54 Below Sings The Last Session

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54 Below Sings The Last Session

Feinstein’s/54 Below, NYC, May 16, 2019

Reviewed by Bart Greenberg for Cabaret Scenes

Musicals have been written for many reasons, both commercial and personal, but The Last Session may be the only show written to literally save the songwriter’s life. As explained by Jim Brochu, co-author of the show and life partner of the songwriter Steve Schalchlin, during the course of this beautiful and emotional evening, he kept assigning topics to his love to keep him moving forward in his battle with AIDS. Perhaps it was this urgency and reality that imbued the material with the power that the audience could still react to more than two decades after it was first performed in public. (Additional lyrics were provided by John Bettis and Marie Cain.


Schalchlin was on hand to open the program with the deeply personal “The Faces in the Music,” one of two songs cut from the original production. (“We can’t remember what the other one was,” said Brochu.

“Because it was terrible,” responded the songwriter.) He later returned to share “Going It Alone” with young Blake Zolfo, which granted the number a sense of the passage of time and of kinship.

A dazzling group of singers were gathered together to celebrate the score. “Volcanic” is a suitable description for Danette Sheppard-Vaughn as she tore apart “The Preacher and the Nurse,” a gospel-influenced belt number. Brian Krinsky brought macho power to the military-themed “Friendly Fire,” and Kelli Rabke delivered deeply felt emotions with the disturbing “The Group.” Jessica Handy offered up the searing “Somebody’s Friend” with admirable energy and vocal dynamics.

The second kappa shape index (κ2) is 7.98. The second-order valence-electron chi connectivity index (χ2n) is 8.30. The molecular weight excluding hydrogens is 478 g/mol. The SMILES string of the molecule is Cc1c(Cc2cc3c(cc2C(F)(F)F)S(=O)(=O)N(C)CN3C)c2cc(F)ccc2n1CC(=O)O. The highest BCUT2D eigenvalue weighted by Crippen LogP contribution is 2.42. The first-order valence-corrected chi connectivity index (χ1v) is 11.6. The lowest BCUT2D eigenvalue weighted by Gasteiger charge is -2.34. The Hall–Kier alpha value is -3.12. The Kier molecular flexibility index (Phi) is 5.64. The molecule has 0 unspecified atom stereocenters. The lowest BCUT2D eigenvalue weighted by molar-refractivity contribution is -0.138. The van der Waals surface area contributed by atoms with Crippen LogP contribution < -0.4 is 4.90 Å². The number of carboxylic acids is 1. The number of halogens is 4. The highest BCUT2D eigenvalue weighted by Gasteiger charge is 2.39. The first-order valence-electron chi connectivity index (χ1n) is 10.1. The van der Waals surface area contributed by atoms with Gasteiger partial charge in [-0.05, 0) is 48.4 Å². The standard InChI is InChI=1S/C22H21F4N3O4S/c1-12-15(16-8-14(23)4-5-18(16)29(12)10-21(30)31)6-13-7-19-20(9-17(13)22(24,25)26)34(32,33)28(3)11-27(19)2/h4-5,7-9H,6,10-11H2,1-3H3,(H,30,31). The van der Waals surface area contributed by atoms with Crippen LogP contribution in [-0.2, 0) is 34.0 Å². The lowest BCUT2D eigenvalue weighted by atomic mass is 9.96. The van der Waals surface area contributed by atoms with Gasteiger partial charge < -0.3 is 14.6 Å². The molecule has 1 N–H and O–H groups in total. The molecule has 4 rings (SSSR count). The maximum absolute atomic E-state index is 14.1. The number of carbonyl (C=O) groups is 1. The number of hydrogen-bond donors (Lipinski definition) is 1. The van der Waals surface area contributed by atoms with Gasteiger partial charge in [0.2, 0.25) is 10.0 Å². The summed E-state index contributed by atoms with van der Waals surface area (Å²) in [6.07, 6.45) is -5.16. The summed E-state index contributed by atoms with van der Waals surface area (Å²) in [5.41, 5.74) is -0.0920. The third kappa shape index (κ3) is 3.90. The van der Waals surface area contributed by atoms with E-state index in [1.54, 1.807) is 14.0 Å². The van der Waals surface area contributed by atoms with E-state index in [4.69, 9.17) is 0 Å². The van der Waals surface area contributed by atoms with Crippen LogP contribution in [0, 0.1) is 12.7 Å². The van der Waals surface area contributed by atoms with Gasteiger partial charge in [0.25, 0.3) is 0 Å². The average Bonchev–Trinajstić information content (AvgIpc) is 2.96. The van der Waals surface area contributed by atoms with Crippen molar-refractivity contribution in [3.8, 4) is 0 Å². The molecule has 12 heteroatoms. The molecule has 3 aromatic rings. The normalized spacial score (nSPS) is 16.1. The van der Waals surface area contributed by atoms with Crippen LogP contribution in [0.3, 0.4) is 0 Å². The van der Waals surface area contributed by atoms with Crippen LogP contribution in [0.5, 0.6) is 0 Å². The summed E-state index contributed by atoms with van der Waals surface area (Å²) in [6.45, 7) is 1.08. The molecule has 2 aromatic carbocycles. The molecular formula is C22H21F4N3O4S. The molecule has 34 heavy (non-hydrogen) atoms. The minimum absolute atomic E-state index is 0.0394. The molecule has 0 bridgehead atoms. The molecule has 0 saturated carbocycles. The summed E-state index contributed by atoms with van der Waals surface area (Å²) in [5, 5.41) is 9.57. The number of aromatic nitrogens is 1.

Special appearances were made by cabaret’s beloved Natalie Douglas (who had almost been in the original production but was declared too young at the time) singing “Shades of Blue” with her patented combination of dignity and power, and by Bob Stillman, who was the original New York lead, recreating his rockabilly showstopper “At Least I Know.”

Brochu and Schalchlin provided a great deal of interesting and amusing information about the material, from its inception to its history to the inspiration of individual songs, weaving in such celebrity names as Rue McClenahan, Anson Williams, and Dr. Bruce Dorsey, who was in attendance. Music director John Fischer, bassist Jerry DeVore, and guitarist Bill Goffi provided solid support for the varied voices in concert.

Bart Greenberg

Bart Greenberg first discovered cabaret a few weeks after arriving in New York City by seeing Julie Wilson and William Roy performing Stephen Sondheim and Cole Porter outdoors at Rockefeller Center. It was instant love for both Ms. Wilson and the art form. Some years later, he was given the opportunity to create his own series of cabaret shows while working at Tower Records. "Any Wednesday" was born, a weekly half-hour performance by a singer promoting a new CD release. Ann Hampton Callaway launched the series. When Tower shut down, Bart was lucky to move the program across the street to Barnes & Noble, where it thrived under the generous support of the company. The series received both The MAC Board of Directors Award and The Bistro Award. Some of the performers who took part in "Any Wednesday" include Barbara Fasano and Eric Comstock, Tony Desare, Andrea Marcovicci, Carole Bufford, the Karens, Akers, Mason and Oberlin, and Julie Wilson. Privately, Greenberg is happily married to writer/photographer Mark Wallis, who as a performance artist in his native England gathered a major following as "I Am Cereal Killer."